WASHINGTON (AP) — Disputing Republican criticism of the Patient Protection and Affordable Care Act (PPACA), President Barack Obama said Thursday the law is working and cutting costs for consumers with insurance company rebates and the promise of lower premiums.
At a White House event, Obama drew attention to $500 million in rebates going to nearly 9 million people under a provision of the law he said is holding insurance companies more accountable to their customers.
Insurers must spend at least 80 cents of every dollar on medical care or quality improvement, or refund the difference. That’s the $500 million consumers are getting in rebates averaging about $100. For Americans who get insurance through their work, the rebates go to their employers to be refunded or used to lower premiums.
“If they’re not spending your premium dollars on health care, they have to give you some money back,” said the president, appearing with a group of health care consumers in the East Room. Obama also noted that some states, ahead of the law’s requirement that most Americans obtain health insurance, are anticipating lower premiums because of health insurance marketplaces that are being set up under the law so consumers can comparison shop for the coverage.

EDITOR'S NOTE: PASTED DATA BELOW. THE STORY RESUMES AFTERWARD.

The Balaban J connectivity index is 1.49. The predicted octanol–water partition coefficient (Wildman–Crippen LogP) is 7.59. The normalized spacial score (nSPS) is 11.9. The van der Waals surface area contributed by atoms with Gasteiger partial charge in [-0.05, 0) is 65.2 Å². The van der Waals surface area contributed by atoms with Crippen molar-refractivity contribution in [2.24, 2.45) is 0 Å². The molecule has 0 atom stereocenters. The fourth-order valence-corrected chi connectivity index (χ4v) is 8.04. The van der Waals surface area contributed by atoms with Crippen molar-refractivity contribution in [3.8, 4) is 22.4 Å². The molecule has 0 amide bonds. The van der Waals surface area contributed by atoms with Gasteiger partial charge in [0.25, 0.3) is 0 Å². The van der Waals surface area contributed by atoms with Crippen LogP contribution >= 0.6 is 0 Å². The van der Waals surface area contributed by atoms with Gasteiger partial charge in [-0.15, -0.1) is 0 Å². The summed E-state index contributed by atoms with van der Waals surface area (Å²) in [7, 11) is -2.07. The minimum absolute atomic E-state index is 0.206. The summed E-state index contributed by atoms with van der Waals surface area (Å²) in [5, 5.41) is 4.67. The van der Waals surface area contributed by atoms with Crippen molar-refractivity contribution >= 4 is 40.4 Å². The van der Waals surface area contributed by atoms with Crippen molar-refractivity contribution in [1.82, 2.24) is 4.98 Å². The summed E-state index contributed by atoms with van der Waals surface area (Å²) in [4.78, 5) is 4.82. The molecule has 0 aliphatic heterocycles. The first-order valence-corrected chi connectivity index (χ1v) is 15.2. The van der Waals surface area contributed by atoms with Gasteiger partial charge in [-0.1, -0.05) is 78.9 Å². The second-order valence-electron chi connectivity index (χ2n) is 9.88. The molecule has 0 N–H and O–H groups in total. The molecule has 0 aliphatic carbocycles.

Among those states are California, Oregon, Washington and New York.
Obama made his pitch a day after the Republican-controlled House voted for the 38th time to eliminate, cut funding or scale back the 3-year-old law since the GOP took control of the House in January 2011.
Senate Republican leader Mitch McConnell said Thursday the free money sounds great but won’t remove the sting of new health care taxes that will begin costing consumers next year.
“Jacking up our constituents’ health care costs is bad enough, but to try to then convince them the opposite is happening — that they’ve actually won some Publishers Clearinghouse sweepstakes, well, it’s just as absurd as it sounds,” the Kentucky senator said on the floor of the Senate.
Obama dismissed the Republican criticism and the efforts in the House to roll back the law, saying he’s willing to consider Republican ideas but that he hasn’t heard any.
“What I’ve heard is the same old song and dance,” he said. “We’re just going to blow through that stuff and just keep on doing the right thing for the American people.”